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Abstract Title: Investigating the perceived difficulty of introductory physics problems
Abstract: We present two studies investigating factors that correlate with students' and instructors' perceptions of problem difficulty. In the first study, introductory physics students and instructors were asked to rate the difficulty of textbook-style work-energy problems. These difficulty ratings are compared and we look for correlations between the difficulty ratings and a measure of problem complexity. We find differences between students' and instructors' ratings and a correlation between instructors' ratings and problem complexity but no significant correlation between students' ratings and problem complexity. In the second study, we asked introductory physics students and instructors to rate the difficulty of textbook-style kinematics problems. Additionally, we asked students to provide ratings of their familiarity with these problems and complete solutions. We explore the relationship between difficulty ratings, problem complexity, problem familiarity, and the rate at which students solve the problems correctly. Supported in part by US National Science Foundation Grant #0816207.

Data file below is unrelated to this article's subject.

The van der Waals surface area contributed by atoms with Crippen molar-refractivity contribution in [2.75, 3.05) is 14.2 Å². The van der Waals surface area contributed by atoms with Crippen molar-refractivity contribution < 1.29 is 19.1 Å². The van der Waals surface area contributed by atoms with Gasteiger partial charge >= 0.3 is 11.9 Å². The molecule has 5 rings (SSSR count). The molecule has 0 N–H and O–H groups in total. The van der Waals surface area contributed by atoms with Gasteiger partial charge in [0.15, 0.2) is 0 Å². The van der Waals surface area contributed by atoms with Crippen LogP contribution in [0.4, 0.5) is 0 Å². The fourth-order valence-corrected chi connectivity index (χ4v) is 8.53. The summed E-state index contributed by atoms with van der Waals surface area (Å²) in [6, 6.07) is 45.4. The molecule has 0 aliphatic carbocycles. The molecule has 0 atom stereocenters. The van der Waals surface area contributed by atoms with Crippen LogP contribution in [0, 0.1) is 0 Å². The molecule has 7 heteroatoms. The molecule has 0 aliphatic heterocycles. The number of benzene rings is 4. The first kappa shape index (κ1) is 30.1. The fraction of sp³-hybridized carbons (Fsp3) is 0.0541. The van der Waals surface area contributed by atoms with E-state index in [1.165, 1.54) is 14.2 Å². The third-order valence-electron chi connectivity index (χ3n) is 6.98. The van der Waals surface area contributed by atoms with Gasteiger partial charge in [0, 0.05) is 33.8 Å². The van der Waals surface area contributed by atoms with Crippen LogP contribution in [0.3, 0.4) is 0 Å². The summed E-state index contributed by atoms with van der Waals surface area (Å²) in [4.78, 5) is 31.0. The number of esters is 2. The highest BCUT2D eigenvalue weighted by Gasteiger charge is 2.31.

Abstract Type: Contributed Poster

Author/Organizer Information

Primary Contact: Elizabeth Gire
Kansas State University
116 Cardwell Hall
Manhattan, KS 66506
Phone: 785-532-1824
and Co-Presenter(s)
N. Sanjay Rebello, Kansas State University